That later period broadened the cast considerably, and different colleges feature, Corpus Christi in particular for a while, care of the different dons who were invited and then took up the chance to revisit with their own parties as opportunity and timing dictated. But the central three colleges remain to this day Balliol, Univ and New College.
More than anything else the reader gets a distilled version of academic life, the author at a later stage in the book led by his material into a broad examination of the Oxford tutorial.
Lofty thoughts had in the salon or garden of the chalet, invariably over books to do with classics or philosophy (less specifically since Sligger’s time) magnified by the grandeur of landscape and shorn of distractions; perhaps quite discomforting, yet the memory stayed with the participants to an extraordinary degree.
In this regard the atmospherics of the alps inform the book and stay with the reader, exceeding an occasionally laborious list of names, all of whom appear to have considered themselves Great either in their own estimation or in the eyes of immediate contemporaries – a rather self-assured and less appealing aspect of Oxford particularly when viewed from ‘outside.’
This is where we are back to Sligger, who had an eye for the great and good. Future Prime Minister and University Chancellor Harold Macmillan (Balliol, 1912) visited, for instance, as did Asquith family members and the archaeologist and diplomat Gertrude Bell (LMH, 1885).
The don who today occupies Sligger’s room in Balliol, the historian Professor Simon Skinner, writes, ‘It was a celebrity thing to drop in on Sligger: when I took up occupancy of [the room] 18:4 the college archivist showed me loads of pictures of various VIPs all sat in the same position in the bay window seat in my room, the Ashmolean in the background: Mallory, Waugh, Gandhi etc.’
There was the cosy notion of the ‘chaletite,’ fostered by Sligger to the point where to have been invited to the Chalet at all was an honour: you were part of an elite floating within (or above) Oxford. It rolled across too large a timescape to have been quite like the Cambridge Apostles but there are echoes.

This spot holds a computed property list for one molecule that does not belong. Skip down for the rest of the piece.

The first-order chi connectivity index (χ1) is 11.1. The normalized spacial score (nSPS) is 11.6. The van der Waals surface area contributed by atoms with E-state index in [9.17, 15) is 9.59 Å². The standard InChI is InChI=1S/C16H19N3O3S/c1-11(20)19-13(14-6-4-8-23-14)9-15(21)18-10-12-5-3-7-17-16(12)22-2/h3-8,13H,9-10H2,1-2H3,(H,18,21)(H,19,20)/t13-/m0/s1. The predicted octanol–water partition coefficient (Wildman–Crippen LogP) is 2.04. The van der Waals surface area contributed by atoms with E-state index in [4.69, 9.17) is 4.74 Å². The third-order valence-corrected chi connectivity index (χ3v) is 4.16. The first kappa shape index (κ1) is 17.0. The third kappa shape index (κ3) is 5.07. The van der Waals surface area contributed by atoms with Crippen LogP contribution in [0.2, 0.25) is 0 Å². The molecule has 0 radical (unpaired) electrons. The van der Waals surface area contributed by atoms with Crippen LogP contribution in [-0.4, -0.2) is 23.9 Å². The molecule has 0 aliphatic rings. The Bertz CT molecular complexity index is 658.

There was the powerful esprit de corps of all-male company. The Chalet was primitive at a time when civilization was deemed to have become rotten.
Contrary to what some readers might expect, however, the prevailing atmosphere was neither saintly nor over-worldly. It’s not the terrain of Oscar Wilde hunting for pleasure with youngish-men and neither is it the Catholic-sexual crusade of Eric Gill at Ditchling.
Both Sligger and his emulators appear to have been too seriously and widely read to allow for crusades, and if crusading there was it came from Francis’ father David and his obsession with the Hamman, one of which was built into the first chalet’s ground floor design and then destroyed in the fire of 1906.
The diet was mostly vegetarian because of cost and logistics. Wine was only drunk in a simple table format at dinner. Conversation was banned during study periods but encouraged at dinner; everyone read furiously morning and afternoon.
Most visits were punctuated by epic hikes, the itinerary for which would give pause even to a twenty-first century endurance athlete with state-of-the-art kit.
The whole thing remained, says Golding, in loco parentis as any tutorial should and does; but it was in the more relaxed and less library-bound air of the mountains. It worked because it worked and friendships made there were unusually enduring, according to the sources.
If anything, the Chalet tradition of the reading party seemed to reveal the true nature of an Oxford education with tutorials realised to a greater degree than possible in college owing to the less distracted atmosphere and informality of the mountains.
This theme comes to bear very much on Golding’s book in its later reaches, where the author is almost forced to ask by weight of anecdote, what made the formula work so well.